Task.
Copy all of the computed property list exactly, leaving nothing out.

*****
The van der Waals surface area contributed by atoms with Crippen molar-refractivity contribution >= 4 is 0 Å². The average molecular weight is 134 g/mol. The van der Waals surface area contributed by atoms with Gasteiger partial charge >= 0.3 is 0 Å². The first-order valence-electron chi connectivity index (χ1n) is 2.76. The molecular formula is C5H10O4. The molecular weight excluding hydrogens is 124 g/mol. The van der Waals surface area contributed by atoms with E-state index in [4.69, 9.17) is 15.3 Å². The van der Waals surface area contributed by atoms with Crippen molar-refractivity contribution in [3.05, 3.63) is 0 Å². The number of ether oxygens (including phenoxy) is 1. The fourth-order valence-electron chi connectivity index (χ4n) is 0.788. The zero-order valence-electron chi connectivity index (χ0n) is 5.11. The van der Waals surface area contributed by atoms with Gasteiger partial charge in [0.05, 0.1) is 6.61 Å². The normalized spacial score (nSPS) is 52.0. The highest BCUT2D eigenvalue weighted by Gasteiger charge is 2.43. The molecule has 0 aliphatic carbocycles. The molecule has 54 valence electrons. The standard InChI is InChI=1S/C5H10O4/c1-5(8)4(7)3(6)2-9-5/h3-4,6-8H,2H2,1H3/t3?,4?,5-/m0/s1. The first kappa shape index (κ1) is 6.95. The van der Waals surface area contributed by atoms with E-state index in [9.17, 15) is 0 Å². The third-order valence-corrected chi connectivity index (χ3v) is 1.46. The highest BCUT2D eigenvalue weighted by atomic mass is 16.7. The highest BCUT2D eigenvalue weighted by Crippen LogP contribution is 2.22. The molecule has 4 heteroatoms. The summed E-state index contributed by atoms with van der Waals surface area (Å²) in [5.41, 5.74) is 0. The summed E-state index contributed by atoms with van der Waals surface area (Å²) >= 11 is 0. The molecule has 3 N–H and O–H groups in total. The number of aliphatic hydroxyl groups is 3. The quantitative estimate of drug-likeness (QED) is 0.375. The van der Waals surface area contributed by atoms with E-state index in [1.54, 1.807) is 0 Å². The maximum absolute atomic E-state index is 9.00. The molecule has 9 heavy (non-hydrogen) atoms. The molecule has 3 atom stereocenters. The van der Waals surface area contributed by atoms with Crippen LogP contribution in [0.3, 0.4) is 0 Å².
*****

The van der Waals surface area contributed by atoms with Crippen molar-refractivity contribution >= 4 is 0 Å². The average molecular weight is 134 g/mol. The van der Waals surface area contributed by atoms with Gasteiger partial charge >= 0.3 is 0 Å². The first-order valence-electron chi connectivity index (χ1n) is 2.76. The molecular formula is C5H10O4. The molecular weight excluding hydrogens is 124 g/mol. The van der Waals surface area contributed by atoms with E-state index in [4.69, 9.17) is 15.3 Å². The van der Waals surface area contributed by atoms with Crippen molar-refractivity contribution in [3.05, 3.63) is 0 Å². The number of ether oxygens (including phenoxy) is 1. The fourth-order valence-electron chi connectivity index (χ4n) is 0.788. The zero-order valence-electron chi connectivity index (χ0n) is 5.11. The van der Waals surface area contributed by atoms with Gasteiger partial charge in [0.05, 0.1) is 6.61 Å². The normalized spacial score (nSPS) is 52.0. The highest BCUT2D eigenvalue weighted by Gasteiger charge is 2.43. The molecule has 0 aliphatic carbocycles. The molecule has 54 valence electrons. The standard InChI is InChI=1S/C5H10O4/c1-5(8)4(7)3(6)2-9-5/h3-4,6-8H,2H2,1H3/t3?,4?,5-/m0/s1. The first kappa shape index (κ1) is 6.95. The van der Waals surface area contributed by atoms with E-state index in [9.17, 15) is 0 Å². The third-order valence-corrected chi connectivity index (χ3v) is 1.46. The highest BCUT2D eigenvalue weighted by atomic mass is 16.7. The highest BCUT2D eigenvalue weighted by Crippen LogP contribution is 2.22. The molecule has 4 heteroatoms. The summed E-state index contributed by atoms with van der Waals surface area (Å²) in [5.41, 5.74) is 0. The summed E-state index contributed by atoms with van der Waals surface area (Å²) >= 11 is 0. The molecule has 3 N–H and O–H groups in total. The number of aliphatic hydroxyl groups is 3. The quantitative estimate of drug-likeness (QED) is 0.375. The van der Waals surface area contributed by atoms with E-state index in [1.54, 1.807) is 0 Å². The maximum absolute atomic E-state index is 9.00. The molecule has 9 heavy (non-hydrogen) atoms. The molecule has 3 atom stereocenters. The van der Waals surface area contributed by atoms with Crippen LogP contribution in [0.3, 0.4) is 0 Å².